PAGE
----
Call it the the tale of two boroughs.
Fordham University, our gated community of college students where the tuition is $65k+ a year including room and board, keeps their student body”protected” from the rest of The Bronx by its gates and plethora of security guards have created this sense of otherness in the middle of our borough.
It is something I had observed growing up and while in college. It is something I still see today. Fordham University students tend not to really mingle out and about in our Bronx.
Students have also told me that Fordham often issues “security alerts” whenever something happens outside those gates in The Bronx which creates a sense of fear among the students who are not from our borough.
Shayan Artuz, Fordham class of ’17 student, recently told me that when his classmates found out he was interning in the South Bronx, the first question from his peers was not about the program nor what he was doing but, “Is it safe?”
Third generation Bronxite, Antoinette Legnini, and Fordham University student who lives in Belmont in the shadows of the university has these heartfelt words to say which have resonated with many other students online:
“I have never felt like more of a stranger in my own home on Arthur Ave than when I started going to Fordham.
The disconnect between students on campus with people who have been living in this community for years is so great that local Bronx residents are referred to as the (now derogatory term) “locals” – who are assumed to be predominantly Black or Latino. But even with my discomfort on campus – I’m still a white student and have never felt personally discriminated against because I’m not assumed to be from the Bronx.
This discomfort comes from hearing/seeing the thoughts/actions of other students on the Bronx and of “locals.” I’ve never been called a local/assumed to be from the Bronx – even though my family has been living on Arthur Avenue for three generations. I’ve never been stopped at the gate when I don’t have my ID – not once have I ever been questioned as to whether or not I went to Fordham.
When I hear the word “local” out of some people’s mouths I hear such negativity – it almost sounds like people are referring to an annoyance, an obstacle in their college fun that they have to “deal” with. Now, there’s nothing wrong with calling someone a local, but the tone and assumptions that can be adhered to this name by Fordham students is what becomes so problematic.
The Bronx is not your college playground. Respect the community you’re spending four years in. And the Bronx is NOT just Arthur Avenue. The Bronx has a rich history and culture that cannot be reduced, rolled up, and stomped on to this derogatory “local” term.
A class on the Bronx is something that should be implemented into Fordham’s core curriculum immediately. The Bronx should be a bigger part of NSO and remain an integral part of the Rose Hill experience throughout your college experience.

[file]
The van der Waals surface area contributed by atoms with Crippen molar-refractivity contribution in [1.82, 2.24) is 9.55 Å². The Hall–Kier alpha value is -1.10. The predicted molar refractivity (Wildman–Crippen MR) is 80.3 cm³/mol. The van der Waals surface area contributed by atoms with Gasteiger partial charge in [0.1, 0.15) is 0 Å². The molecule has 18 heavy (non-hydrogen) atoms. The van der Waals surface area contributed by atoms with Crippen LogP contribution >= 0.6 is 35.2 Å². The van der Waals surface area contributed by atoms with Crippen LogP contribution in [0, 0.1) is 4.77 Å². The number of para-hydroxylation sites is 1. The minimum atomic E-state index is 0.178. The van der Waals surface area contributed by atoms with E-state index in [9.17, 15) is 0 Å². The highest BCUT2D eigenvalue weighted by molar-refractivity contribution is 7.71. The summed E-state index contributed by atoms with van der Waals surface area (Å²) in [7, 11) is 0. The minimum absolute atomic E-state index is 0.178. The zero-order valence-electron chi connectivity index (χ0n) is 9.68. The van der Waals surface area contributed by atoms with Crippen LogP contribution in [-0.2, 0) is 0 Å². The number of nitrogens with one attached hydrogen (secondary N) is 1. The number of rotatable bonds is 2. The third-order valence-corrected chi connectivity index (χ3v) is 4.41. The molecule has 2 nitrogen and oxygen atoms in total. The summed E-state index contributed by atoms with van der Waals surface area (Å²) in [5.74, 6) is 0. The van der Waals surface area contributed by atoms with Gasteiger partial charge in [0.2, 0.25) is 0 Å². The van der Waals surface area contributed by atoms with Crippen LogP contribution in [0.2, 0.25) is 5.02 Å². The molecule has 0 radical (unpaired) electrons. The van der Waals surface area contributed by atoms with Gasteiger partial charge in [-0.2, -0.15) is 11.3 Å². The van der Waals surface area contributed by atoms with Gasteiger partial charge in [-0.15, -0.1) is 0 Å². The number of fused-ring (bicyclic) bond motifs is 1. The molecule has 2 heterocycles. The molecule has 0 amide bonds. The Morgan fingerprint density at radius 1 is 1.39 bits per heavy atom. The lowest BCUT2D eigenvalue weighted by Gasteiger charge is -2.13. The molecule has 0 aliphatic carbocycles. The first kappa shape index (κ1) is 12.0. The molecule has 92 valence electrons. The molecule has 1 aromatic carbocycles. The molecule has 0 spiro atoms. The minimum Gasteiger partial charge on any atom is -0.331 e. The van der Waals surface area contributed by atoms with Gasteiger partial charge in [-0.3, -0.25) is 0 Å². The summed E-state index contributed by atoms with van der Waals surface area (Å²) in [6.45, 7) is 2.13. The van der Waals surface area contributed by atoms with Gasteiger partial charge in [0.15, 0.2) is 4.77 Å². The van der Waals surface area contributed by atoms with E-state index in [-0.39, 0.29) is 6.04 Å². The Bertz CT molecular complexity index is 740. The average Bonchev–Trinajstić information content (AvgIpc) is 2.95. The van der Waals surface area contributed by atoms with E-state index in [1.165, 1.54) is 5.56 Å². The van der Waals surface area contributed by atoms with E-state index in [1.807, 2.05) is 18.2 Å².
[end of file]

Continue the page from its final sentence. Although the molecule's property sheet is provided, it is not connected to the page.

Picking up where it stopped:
Don’t let these gates fool you into thinking that everyone outside of them is “othered.” Support local businesses, talk to your neighbors, engage in community activity. Demand that Fordham does a better job. Demand that Fordham does a better job. Demand that Fordham does a better job.
This culture of classism, racism, & sexism on campus is stultifying to our growth communally as well as individually and the safety of our students is at risk.
Legnini is not alone with these sentiments.
Earlier this year The Fordham Ram, the university’s school newspaper, published an article entitled, ‘Students Consider the Effects of the Campus Gates (From Both Sides)‘, the authors write:
“It is not the walls of the ivy-covered Gothic buildings that students believe are causing a rift, but the black iron gates that enclose our campus.
In a country where the contrast between the “haves” and “have-nots” is constantly becoming sharper, many students are beginning to ask how a life inside the gates of campus adds to that divergence.”
Cailin McKenna and Joe Vitale continue to write about a forum that happened earlier this year:
“The discussion also tried to confront the perception of Fordham’s campus — often described as an “Oasis in the Bronx” — but from the perspective of those outside the gates.
The 85-acre campus is among the largest privately owned green spaces in New York City — something the university once listed on its “Fordham Facts” webpage.
Still, students questioned the implications of labeling campus as an “oasis.” “An oasis,” they essentially asked, “from what?”
“The gates symbolize a college versus community campus. They separate us from where the security alerts happen,” said Carlos Salazar, FCRH ’17, another diversity peer leader who facilitated the event. “They develop into an us versus them mentality and create a negative stereotype for anyone who isn’t allowed through the gates.”
Instead of creating this atmosphere of otherness, we should be united together as a borough rather than a temporary layover in a student’s life and career.